I have most of these common patterns built-in as SlickEdit macros so I don’t have to remember the patterns. I just click a custom icon for the pattern I want. Unfortunately, I thus don’t remember them. Without my editor, I would be at a loss to remember where the parentheses and semicolons go.
|Try/Catch/Finally||Regex cheat sheet|
|Literals||HTML cheat sheet|
// splitting a string literal over more than one line String s = "abcdefghijklmnopqrst" + "uvwxyz";
There is no speed penalty for the + concatenation. It is done at compile time. String literals can be used anywhere you might use a String reference, e. g. "abc".charAt(1) is legal. For problematic/awkward/reserved/quotable characters like embedded ", see escape sequences below.
|char||unsigned Unicode||16||2||4:5||'\u0000'  aka Character. MIN_VALUE||'\uffff' [216-1] aka Character. MAX_VALUE||Unicode chars are twice as big as C’s.|
|byte||signed||8||1||2:3||-128 [-27] aka Byte. MIN_VALUE||+127 [27-1]aka Byte. MAX_VALUE||Bytes are signed, so half the usual 255 range.|
|short||signed||16||2||4:5||-32,768 [-215] aka Short. MIN_VALUE||+32,767 [215-1] aka Short. MAX_VALUE||32K|
|int||signed||32||4||9:10||-2,147,483,648 [-231] aka Integer.MIN_VALUE aka -2 gig, roughly -2 billion||+2,147,483,647 [231-1] aka Integer. MAX_VALUE. aka 2 gig, roughly 2 billion||2 gig|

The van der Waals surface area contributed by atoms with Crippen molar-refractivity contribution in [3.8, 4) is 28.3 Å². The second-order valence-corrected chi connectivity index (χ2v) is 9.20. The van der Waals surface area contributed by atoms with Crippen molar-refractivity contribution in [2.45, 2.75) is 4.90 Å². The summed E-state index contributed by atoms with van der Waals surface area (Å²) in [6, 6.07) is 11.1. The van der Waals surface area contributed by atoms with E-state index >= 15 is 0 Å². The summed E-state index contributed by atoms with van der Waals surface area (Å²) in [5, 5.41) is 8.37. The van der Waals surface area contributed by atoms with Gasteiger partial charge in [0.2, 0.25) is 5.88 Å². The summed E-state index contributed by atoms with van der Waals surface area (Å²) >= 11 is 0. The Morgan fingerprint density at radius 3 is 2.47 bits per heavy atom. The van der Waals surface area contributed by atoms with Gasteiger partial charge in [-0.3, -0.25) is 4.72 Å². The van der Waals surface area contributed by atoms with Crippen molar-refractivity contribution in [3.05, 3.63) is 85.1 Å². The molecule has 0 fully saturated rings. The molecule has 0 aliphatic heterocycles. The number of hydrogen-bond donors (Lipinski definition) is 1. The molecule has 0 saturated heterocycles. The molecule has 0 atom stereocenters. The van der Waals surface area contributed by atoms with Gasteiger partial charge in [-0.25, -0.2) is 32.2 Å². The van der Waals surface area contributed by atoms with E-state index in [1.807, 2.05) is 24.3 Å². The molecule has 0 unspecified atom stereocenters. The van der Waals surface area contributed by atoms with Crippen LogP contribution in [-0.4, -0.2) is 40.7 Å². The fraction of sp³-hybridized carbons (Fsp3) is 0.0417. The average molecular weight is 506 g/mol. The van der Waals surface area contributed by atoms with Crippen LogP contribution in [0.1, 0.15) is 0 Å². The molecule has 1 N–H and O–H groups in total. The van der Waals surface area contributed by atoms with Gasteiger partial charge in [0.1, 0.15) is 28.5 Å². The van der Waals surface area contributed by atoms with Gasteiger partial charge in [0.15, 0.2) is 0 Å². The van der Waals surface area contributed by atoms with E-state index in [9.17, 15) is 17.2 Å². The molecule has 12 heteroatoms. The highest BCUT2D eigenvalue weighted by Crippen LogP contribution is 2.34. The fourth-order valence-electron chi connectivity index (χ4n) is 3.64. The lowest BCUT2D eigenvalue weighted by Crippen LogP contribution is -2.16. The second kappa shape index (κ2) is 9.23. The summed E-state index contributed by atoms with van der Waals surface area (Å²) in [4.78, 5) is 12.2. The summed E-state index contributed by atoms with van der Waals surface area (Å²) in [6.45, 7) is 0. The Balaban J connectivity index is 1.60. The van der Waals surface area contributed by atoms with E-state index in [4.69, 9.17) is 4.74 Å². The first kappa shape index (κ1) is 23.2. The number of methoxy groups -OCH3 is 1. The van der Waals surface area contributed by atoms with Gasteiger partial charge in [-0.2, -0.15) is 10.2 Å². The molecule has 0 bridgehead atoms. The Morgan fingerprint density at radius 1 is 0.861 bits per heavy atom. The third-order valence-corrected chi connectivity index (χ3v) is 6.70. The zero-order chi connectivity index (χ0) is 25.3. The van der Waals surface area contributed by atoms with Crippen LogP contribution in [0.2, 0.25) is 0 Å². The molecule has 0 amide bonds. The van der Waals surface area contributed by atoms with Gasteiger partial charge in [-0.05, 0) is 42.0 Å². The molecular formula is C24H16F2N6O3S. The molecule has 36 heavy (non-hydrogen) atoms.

|long||signed||64||8||1:19||-9,223,372,036,854,775,807 [-263] aka Long. MIN_VALUE about -9×1018||9,223,372,036,854,775,808 [+263-1] aka Long. MAX_VALUE about 9×1018||9 exabytes, or 9 billion gig|
|float||signed exponent and mantissa||32||4||7||±1.40129846432481707e-45 aka Float. MIN_VALUE||±3.40282346638528860e+38 aka Float.
or roughly ±2127
with about 7 significant digits of accuracy.
A float can exactly represent integers
in the range -224 to +224.
|rough, compact float|
|double||signed exponent and mantissa||64||8||16||±4.94065645841246544e-324 aka Double. MIN_VALUE||±1.79769313486231570e+308 aka Double.
or roughly ±21023
with 15 significant digits of accuracy, almost 16 with 15.95 significant digits.
A double can exactly represent integers
in the range -253 to +253.
|high precision float|
|Mutable Primitives||Immutable Objects|
|ordinary signed byte||Byte|
|Java Operator Precedence|
|0||new||Right||new, according to the JLS is not officially an operator. It is not usually considered to have precedence since it can occur in only one context, immediately followed by a class name. IIRC (If I Recall Correctly) it was considered to be an operator in the Java 1.0 days.|
|Right (prefix)||++ prefix means preincrement (add 1).
-- prefix means predecrement (subtract 1).
Preincrement increments before sampling the value to use in evaluating the rest of the expression. ! is logical not for booleans. Nearly always, you have to put the expression after ! in parentheses. You might as well make a habit of always doing it.
(cast) and parenthesis are not officially operators, according the JLS .
~ is bitwise not for ints.
(cast) has a multitude of purposes, lumped together under the term casting
|Right (postfix)||++ postfix means postincrement (add 1).
-- postfix means postdecrement (subtract 1 ).
Postincrement increments immediately after sampling the value to use in evaluating the rest of the expression.